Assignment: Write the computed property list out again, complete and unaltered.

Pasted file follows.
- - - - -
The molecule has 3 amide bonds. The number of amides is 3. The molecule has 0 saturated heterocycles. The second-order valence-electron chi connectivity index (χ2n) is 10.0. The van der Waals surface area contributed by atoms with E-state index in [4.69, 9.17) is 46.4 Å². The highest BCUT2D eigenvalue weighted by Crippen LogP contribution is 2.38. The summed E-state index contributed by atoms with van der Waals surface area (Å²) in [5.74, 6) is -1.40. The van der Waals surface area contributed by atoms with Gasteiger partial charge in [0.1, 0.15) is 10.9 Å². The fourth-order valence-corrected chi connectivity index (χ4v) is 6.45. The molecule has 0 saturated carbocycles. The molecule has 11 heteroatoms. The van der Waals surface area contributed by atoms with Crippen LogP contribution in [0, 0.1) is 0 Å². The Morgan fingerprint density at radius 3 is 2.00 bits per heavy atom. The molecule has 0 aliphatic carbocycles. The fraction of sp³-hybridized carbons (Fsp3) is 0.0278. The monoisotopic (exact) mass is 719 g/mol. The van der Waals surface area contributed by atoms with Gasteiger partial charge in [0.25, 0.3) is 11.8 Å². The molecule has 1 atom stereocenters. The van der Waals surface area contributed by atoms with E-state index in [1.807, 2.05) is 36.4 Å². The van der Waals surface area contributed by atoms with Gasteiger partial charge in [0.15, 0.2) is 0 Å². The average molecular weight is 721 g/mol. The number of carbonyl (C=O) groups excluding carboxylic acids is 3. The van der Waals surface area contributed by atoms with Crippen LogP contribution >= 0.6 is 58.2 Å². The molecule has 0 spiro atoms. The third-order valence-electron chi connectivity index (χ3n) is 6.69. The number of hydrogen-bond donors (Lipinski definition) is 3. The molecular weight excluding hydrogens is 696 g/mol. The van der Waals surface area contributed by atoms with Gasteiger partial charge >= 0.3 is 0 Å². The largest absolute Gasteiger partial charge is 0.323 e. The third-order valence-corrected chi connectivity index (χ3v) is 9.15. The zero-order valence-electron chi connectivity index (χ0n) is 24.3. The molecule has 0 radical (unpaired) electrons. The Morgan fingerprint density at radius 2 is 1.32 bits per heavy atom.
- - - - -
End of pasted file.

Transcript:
The molecule has 3 amide bonds. The number of amides is 3. The molecule has 0 saturated heterocycles. The second-order valence-electron chi connectivity index (χ2n) is 10.0. The van der Waals surface area contributed by atoms with E-state index in [4.69, 9.17) is 46.4 Å². The highest BCUT2D eigenvalue weighted by Crippen LogP contribution is 2.38. The summed E-state index contributed by atoms with van der Waals surface area (Å²) in [5.74, 6) is -1.40. The van der Waals surface area contributed by atoms with Gasteiger partial charge in [0.1, 0.15) is 10.9 Å². The fourth-order valence-corrected chi connectivity index (χ4v) is 6.45. The molecule has 0 saturated carbocycles. The molecule has 11 heteroatoms. The van der Waals surface area contributed by atoms with Crippen LogP contribution in [0, 0.1) is 0 Å². The Morgan fingerprint density at radius 3 is 2.00 bits per heavy atom. The molecule has 0 aliphatic carbocycles. The fraction of sp³-hybridized carbons (Fsp3) is 0.0278. The monoisotopic (exact) mass is 719 g/mol. The van der Waals surface area contributed by atoms with Gasteiger partial charge in [0.25, 0.3) is 11.8 Å². The molecule has 1 atom stereocenters. The van der Waals surface area contributed by atoms with E-state index in [1.807, 2.05) is 36.4 Å². The van der Waals surface area contributed by atoms with Gasteiger partial charge in [0.15, 0.2) is 0 Å². The average molecular weight is 721 g/mol. The number of carbonyl (C=O) groups excluding carboxylic acids is 3. The van der Waals surface area contributed by atoms with Crippen LogP contribution >= 0.6 is 58.2 Å². The molecule has 0 spiro atoms. The third-order valence-electron chi connectivity index (χ3n) is 6.69. The number of hydrogen-bond donors (Lipinski definition) is 3. The molecular weight excluding hydrogens is 696 g/mol. The van der Waals surface area contributed by atoms with Gasteiger partial charge >= 0.3 is 0 Å². The largest absolute Gasteiger partial charge is 0.323 e. The third-order valence-corrected chi connectivity index (χ3v) is 9.15. The zero-order valence-electron chi connectivity index (χ0n) is 24.3. The molecule has 0 radical (unpaired) electrons. The Morgan fingerprint density at radius 2 is 1.32 bits per heavy atom.